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Document Details :
Title: Church and State in 150 Years.
Subtitle: A Danish Anniversary 1999
Author(s): OVERGAARD, Frands Ole
Journal: European Journal for Church and State Research - Revue européenne des relations Églises-État
Volume: 7 Date: 2000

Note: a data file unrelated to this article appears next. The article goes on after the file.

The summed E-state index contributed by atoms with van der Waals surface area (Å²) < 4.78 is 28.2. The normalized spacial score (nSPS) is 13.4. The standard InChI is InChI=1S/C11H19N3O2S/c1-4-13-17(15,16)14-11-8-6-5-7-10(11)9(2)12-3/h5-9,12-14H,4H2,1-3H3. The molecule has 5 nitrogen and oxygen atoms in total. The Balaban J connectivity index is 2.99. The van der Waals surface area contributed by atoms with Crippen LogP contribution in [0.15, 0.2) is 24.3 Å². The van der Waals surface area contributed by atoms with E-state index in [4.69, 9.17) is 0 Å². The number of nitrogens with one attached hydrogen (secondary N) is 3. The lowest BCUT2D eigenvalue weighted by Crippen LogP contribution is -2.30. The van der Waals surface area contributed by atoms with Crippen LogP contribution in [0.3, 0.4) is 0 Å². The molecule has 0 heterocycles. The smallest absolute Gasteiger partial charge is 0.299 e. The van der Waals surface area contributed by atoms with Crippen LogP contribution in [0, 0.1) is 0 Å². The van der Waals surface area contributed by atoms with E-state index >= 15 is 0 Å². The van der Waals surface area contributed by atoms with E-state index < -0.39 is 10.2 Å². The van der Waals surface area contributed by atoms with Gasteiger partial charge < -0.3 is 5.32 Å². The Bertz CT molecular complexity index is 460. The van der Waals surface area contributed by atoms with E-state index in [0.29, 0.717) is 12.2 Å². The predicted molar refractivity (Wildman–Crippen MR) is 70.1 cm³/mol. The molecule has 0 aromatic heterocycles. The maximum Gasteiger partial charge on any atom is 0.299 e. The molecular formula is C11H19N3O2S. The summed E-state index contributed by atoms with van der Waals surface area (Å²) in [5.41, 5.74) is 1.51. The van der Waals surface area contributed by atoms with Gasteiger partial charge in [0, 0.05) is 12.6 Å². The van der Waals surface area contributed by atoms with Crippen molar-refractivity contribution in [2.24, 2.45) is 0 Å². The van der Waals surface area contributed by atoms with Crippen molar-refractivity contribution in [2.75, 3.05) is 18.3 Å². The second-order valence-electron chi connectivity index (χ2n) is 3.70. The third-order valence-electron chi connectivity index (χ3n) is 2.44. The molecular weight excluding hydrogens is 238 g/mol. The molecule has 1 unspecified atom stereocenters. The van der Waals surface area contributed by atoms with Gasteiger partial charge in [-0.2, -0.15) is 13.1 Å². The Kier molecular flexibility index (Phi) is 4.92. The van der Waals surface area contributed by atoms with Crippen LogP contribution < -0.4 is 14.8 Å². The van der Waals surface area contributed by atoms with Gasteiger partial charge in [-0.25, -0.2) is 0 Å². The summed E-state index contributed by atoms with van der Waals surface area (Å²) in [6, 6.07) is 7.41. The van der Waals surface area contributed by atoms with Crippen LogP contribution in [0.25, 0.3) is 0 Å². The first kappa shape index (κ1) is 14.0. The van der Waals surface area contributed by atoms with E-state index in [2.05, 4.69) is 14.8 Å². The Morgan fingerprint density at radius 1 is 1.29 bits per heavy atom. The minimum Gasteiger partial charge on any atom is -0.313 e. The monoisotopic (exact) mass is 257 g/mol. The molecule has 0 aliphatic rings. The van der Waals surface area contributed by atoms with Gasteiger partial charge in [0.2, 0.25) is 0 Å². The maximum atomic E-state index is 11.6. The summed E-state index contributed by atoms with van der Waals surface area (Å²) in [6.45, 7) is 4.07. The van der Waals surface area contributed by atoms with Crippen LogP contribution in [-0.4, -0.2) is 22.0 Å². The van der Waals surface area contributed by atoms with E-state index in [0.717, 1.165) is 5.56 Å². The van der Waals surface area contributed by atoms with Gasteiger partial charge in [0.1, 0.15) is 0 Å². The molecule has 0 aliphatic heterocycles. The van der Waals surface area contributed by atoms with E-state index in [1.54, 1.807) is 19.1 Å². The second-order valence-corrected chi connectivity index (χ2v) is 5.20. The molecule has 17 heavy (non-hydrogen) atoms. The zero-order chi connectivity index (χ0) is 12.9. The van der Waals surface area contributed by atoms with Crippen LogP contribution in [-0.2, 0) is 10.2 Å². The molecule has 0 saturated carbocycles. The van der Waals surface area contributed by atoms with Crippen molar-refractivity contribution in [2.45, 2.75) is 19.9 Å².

Since the beginning of the 1990s Church and State relations have in Denmark increasingly been focused upon, and above all in 1999 thanks to the 150th anniversary, on June 6 of political democracy and the “People’s Church” (“Folkekirken”, below FK). The event was celebrated in style with conferences, seminars, a wealth of meetings, articles, concerts, plays, songs, books, etc., that especially were occupied with the constitution. When it was passed in 1953 – number four since 1849 –, it was an innovation, but at the same time it was obviously not able to make allowance for the revolutionary changes which the Kingdom experienced from the late 1950s and quite recently owing to growing European integration, global mobility and cultural and religious pluralism. On the face of it one would in 1999 expect a thorough debate and a political initiative for an updating of the articles of the constitution, including those dealing with Church and religion what many considered to be out of step with the social development and, not least, modern international principles of religious freedom and religious equality. Everybody knew that it would be no easy matter to shake a Church and State alliance that had been only slightly changed since 1849. The changelessness had safeguarded the position of FK, but the system was problematic in a society little resembling 19th century Denmark. Critics were convinced that the general development since World War II had been a disadvantage to a national tradition-bound Church which at the turn of the millennium long ago had become an anachronism and had to reconsider its future conditions.